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    A Real Nothing Date. . .

    Annette turned to her best girlfriend, Shelley Fabares. “It’s so beautiful out,” she said with a sigh, “and you can have such fun at Disneyland on a day like this . . . especially when you’ve been wanting to get back into circulation again,” she concluded hopelessly, shrugging her shoulders toward the opposite end of the park bench, where Tim Johnson and Shelley’s date, Hal Stalmaster, were comparing notes on outboard motors. “Nothing. Just—nothing. They didn’t even so much as hear us.”






    “We can’t get a word in edgewise,” Shelley commiserated.

    “And it’s no use trying to look interested,” Annette went on. “They know we’re not.”

    “So what do we do?”

    “Stop trying.

    “Okay,” said Shelley flatly, “we suffer in silence.”

    Annette folded her arms across her lap, stuck out her feet and examined her shoes. “Funny,” she mused, “they make such a fuss over you before they get a date; then you say Yes, and right away they lose interest.”






    “No incentive,” Shelley agreed. “Let’s face it, the part boys like best about girls is chasing them.”

    “Hah!” Annette forced a laugh. “Some cave-men!” Suddenly she put down her feet and sat up stiffly. “Say,” she began, “why don’t we get them to race us to the old blockhouse?”

    “What’ve we got to lose?” Shelley was already on her feet.



    Tapping Hal playfully on the arm, Annette broke into a run. Over her shoulder, | she yelled back, “Last one to Frontierland buys the chow!” It worked like a charm. In no time flat, the boys were at their heels.

    “At least we got them up,” Shelley whispered.

    “And now we’ve got to let them beat us,” Annette whispered back, “but it can’t look too easy. You go ahead—leave all the rest to me.”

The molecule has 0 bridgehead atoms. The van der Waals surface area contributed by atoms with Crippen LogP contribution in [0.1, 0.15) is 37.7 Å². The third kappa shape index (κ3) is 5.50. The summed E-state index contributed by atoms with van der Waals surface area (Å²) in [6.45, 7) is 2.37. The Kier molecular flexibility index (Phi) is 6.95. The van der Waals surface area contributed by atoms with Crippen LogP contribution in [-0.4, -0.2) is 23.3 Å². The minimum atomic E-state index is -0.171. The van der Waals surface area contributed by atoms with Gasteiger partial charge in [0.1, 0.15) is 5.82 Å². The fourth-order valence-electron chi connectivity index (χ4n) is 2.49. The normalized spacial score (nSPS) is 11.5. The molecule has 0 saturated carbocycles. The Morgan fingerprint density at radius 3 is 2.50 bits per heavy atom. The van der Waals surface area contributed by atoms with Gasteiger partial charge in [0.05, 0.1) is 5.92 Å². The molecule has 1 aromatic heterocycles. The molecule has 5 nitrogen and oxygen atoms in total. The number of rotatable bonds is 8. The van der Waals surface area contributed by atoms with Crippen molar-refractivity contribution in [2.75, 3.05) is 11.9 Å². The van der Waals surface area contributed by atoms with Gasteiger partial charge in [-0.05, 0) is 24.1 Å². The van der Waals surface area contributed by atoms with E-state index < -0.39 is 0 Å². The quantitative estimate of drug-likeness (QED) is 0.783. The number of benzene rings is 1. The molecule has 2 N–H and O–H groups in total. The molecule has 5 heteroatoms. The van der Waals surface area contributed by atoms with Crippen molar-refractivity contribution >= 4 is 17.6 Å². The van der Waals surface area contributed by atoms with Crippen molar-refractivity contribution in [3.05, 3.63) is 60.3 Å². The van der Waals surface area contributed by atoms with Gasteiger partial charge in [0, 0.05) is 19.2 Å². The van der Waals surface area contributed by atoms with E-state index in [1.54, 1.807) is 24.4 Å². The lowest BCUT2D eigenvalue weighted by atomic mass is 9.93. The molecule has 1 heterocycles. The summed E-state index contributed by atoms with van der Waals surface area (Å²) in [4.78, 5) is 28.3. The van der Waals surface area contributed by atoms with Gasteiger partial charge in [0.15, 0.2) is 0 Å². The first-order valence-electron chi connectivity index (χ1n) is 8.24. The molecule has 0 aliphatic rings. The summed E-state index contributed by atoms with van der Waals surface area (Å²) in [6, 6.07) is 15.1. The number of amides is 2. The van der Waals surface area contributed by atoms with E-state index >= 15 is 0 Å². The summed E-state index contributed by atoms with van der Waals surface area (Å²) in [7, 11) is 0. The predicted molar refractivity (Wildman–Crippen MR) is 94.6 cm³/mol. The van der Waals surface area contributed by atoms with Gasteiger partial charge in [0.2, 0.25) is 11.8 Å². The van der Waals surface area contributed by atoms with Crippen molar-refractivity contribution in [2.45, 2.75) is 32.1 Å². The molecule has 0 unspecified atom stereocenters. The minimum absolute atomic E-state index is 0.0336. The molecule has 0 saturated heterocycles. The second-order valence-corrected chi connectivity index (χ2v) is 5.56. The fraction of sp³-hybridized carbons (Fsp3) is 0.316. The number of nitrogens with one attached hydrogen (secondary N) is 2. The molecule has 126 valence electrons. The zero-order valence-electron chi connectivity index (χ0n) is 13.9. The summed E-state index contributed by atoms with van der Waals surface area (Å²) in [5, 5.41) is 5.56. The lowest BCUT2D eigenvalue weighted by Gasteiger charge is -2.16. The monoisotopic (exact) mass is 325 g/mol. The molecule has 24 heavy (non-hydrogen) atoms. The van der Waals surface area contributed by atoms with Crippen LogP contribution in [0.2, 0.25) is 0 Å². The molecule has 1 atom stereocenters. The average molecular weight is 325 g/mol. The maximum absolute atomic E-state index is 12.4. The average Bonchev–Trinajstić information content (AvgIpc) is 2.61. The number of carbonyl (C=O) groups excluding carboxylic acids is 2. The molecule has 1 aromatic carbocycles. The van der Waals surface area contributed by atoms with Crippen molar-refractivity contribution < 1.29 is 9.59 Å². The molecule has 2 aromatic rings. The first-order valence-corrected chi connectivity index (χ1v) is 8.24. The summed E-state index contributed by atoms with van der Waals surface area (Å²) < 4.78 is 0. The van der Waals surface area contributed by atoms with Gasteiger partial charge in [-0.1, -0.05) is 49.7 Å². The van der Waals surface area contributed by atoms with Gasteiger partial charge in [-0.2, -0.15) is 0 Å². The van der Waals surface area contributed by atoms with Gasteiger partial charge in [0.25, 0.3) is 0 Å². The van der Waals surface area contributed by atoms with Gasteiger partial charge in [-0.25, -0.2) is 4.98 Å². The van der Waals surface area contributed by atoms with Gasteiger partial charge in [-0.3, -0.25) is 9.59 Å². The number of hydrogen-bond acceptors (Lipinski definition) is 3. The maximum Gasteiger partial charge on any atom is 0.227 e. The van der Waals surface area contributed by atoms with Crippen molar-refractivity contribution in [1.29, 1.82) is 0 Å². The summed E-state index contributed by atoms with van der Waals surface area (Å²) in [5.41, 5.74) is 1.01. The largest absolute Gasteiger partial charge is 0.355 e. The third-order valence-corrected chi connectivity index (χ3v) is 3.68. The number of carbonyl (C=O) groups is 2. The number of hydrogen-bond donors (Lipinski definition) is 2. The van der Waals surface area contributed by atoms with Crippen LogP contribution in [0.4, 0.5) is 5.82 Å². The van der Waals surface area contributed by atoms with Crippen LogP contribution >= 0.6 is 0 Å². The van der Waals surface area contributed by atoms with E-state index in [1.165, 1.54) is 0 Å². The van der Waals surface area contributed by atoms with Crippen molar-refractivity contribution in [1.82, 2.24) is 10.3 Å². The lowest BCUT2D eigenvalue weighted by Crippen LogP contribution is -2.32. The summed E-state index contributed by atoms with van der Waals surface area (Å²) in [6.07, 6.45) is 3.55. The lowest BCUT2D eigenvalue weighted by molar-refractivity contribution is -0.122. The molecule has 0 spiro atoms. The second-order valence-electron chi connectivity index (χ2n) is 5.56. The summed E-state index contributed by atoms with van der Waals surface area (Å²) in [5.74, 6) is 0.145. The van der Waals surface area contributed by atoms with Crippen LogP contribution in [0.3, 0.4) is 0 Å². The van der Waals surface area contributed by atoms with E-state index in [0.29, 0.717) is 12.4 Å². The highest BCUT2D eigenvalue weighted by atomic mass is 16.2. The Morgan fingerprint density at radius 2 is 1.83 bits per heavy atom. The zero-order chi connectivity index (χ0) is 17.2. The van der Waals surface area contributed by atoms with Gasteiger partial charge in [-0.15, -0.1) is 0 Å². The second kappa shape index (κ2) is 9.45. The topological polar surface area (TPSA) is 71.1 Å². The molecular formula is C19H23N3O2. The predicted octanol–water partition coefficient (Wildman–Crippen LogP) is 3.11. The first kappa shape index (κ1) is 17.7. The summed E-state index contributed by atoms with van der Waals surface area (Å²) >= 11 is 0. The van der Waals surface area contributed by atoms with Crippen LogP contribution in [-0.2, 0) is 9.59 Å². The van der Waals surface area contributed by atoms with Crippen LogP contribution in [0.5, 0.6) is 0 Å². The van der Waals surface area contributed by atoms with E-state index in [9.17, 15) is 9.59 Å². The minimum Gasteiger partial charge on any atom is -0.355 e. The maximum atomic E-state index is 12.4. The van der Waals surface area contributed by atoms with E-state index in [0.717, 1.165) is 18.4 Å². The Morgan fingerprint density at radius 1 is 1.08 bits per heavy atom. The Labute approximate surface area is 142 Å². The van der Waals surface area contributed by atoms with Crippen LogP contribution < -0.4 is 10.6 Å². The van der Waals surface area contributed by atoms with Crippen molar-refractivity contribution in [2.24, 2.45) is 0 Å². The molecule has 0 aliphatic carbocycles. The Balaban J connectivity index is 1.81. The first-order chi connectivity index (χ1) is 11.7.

The casualty

    Ducking behind Pancake House, she smiled to herself as she saw the fellows scramble past. They sure were getting a run for their money.

    She took her time. After she’d watched Aunt Jemima flip over the seventh hotcake, she set out after them at a slow trot, and by the time she caught sight of Frontierland, all ground, laughing. Instantly, she developed three were sitting on the a slight limp on her left side.

    Tim saw her and came running. “Gee, did you hurt yourself?” he asked worriedly.

    “Just twisted my ankle,” she fibbed, “It’s nothing, really.”






    Taking her by the elbow, he led her over to the others. “Bargain’s off,” he told them. “We’ve got a casualty.”

    “Baloney,” said Hal, looking Annette straight in the eyes.

    “Oh, Hal,” Shelley groaned, “stop acting so suspicious.” But to Annette she whispered, “For goodness sakes, Annette, don’t overdo it!”

    Tim made a fist. “Them’s fightin’ words, Hal, old pal. But it just so happens ain’t armed.”

    Shelley giggled. “Fight it out later, boys,” she said. “Let’s work up an appetite first.”






    Just beyond the Davy Crockett arcade, Chief Shooting Star was rounding up volunteers to learn an Indian feast dance. “Here we come, Chief,” Hal called out to him.

    “Dance now,” Tim grinned, jostling Hal’s elbow, “and pay later.” Everybody started to laugh.

    They were the only pupils in the ring, and they went through their paces surrounded by a whooping, squealing band of five-year-old spectators. And they were pretty awful, but the Chief let Annette try on his headgear anyway. “I feel like Pocahontas,” she grinned.